78s2cd have issued the recording coupled with the 1936 MIKADO. Pearl offer the recording coupled with the 1933 abridged Sorcerer - GEMM CDS 9025.
Between 1926 and 1929 HMV recorded 10 operas. The country however, was in recession and times were hard so between 1931 and 1933 HMV recorded abridged versions of four operas.
Then in 1936 HMV started a third series which, with the commencement of the Second World War in 1939 would be interrupted and remain incomplete.
Once again, it was The Mikado that was chosen to start the new series. On this occasion all principal singers were D’Oyly Carte performers, as were the chorus. Isidore Godfrey conducts a sparkling performance. Henry Lytton having recently retired from the company, a young Martyn Green plays the role of Ko-Ko and it is easy to see why he has always been so widely regarded as one of the best G & S patter baritones. His diction is faultless and there is a twinkle in the voice that says ‘I’m having so much fun with this’. Darell Fancourt and Derek Oldham repeat their roles of 1926 whilst Sydney Granville is a suitably pompous Pooh-Bah. The ever delightful Leslie Rands appears as Pish-Tush. Of the ladies, Josephine Curtis acquits herself well as Katisha albeit she is a little lightweight at times. This casting is strange as Miss Curtis was normally an understudy. Marjorie Eyre is a charming Pitti-Sing.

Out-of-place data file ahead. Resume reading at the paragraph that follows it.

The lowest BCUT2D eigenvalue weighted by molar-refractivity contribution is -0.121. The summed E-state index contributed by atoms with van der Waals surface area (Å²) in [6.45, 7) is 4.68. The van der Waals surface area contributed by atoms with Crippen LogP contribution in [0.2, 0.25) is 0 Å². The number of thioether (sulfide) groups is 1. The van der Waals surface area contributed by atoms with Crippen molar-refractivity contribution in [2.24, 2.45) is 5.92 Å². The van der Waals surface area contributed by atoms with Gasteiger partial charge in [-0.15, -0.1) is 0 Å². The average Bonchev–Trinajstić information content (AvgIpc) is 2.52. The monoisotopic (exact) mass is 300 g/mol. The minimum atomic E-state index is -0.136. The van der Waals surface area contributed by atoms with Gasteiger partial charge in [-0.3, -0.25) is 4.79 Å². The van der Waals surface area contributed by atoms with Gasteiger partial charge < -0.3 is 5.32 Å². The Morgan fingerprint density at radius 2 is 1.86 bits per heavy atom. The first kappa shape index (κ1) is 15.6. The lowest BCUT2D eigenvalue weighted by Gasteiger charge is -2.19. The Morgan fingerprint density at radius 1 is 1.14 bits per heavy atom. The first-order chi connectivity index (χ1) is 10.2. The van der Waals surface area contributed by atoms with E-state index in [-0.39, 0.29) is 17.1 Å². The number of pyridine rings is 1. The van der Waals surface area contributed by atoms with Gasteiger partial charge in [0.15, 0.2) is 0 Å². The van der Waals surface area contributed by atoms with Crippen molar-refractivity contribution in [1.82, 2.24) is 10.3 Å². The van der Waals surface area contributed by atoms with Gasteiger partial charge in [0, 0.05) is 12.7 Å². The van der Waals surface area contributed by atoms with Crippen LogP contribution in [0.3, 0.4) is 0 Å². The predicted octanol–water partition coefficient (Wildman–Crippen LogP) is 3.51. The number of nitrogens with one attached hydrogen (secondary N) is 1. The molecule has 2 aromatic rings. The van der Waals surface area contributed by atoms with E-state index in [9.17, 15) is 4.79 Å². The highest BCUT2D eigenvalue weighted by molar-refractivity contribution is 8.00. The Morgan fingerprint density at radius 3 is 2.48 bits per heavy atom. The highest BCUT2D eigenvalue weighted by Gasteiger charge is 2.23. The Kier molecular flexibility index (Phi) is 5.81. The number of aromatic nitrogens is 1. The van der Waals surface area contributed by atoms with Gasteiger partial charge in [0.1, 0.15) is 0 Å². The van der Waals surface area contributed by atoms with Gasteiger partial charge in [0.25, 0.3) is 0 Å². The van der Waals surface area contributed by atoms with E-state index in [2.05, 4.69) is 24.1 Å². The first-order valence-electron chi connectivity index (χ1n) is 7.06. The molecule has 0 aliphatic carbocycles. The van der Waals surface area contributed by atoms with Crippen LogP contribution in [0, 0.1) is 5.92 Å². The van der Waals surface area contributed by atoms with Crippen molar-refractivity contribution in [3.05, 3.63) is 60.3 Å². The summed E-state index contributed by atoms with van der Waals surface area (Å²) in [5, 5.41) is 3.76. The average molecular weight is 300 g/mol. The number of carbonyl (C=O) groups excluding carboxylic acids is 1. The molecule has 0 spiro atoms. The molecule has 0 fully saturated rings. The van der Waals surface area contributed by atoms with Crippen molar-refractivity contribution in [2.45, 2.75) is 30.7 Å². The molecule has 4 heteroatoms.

The set has been reissued on a number of occasions. Of those currently available, Pro-Arte have issued the recording complete on a single disc CDD 3416. Arabesque issue the recording as a 2 cd set with no filler - Z8051-2. A further issue is a coupling with the 1930 recording of HMS Pinafore - Happy Days - CDHD 253/254.
Hollywood has always held the musical in high regard. Unfortunately, when this comes to the transfer of stage musicals to the silver screen, there has often been little regard for the integrity of the original and considerable mutilation has taken place. Girl Crazy, one of the great Gershwin musicals is a case in point as most of the original musical numbers were cut.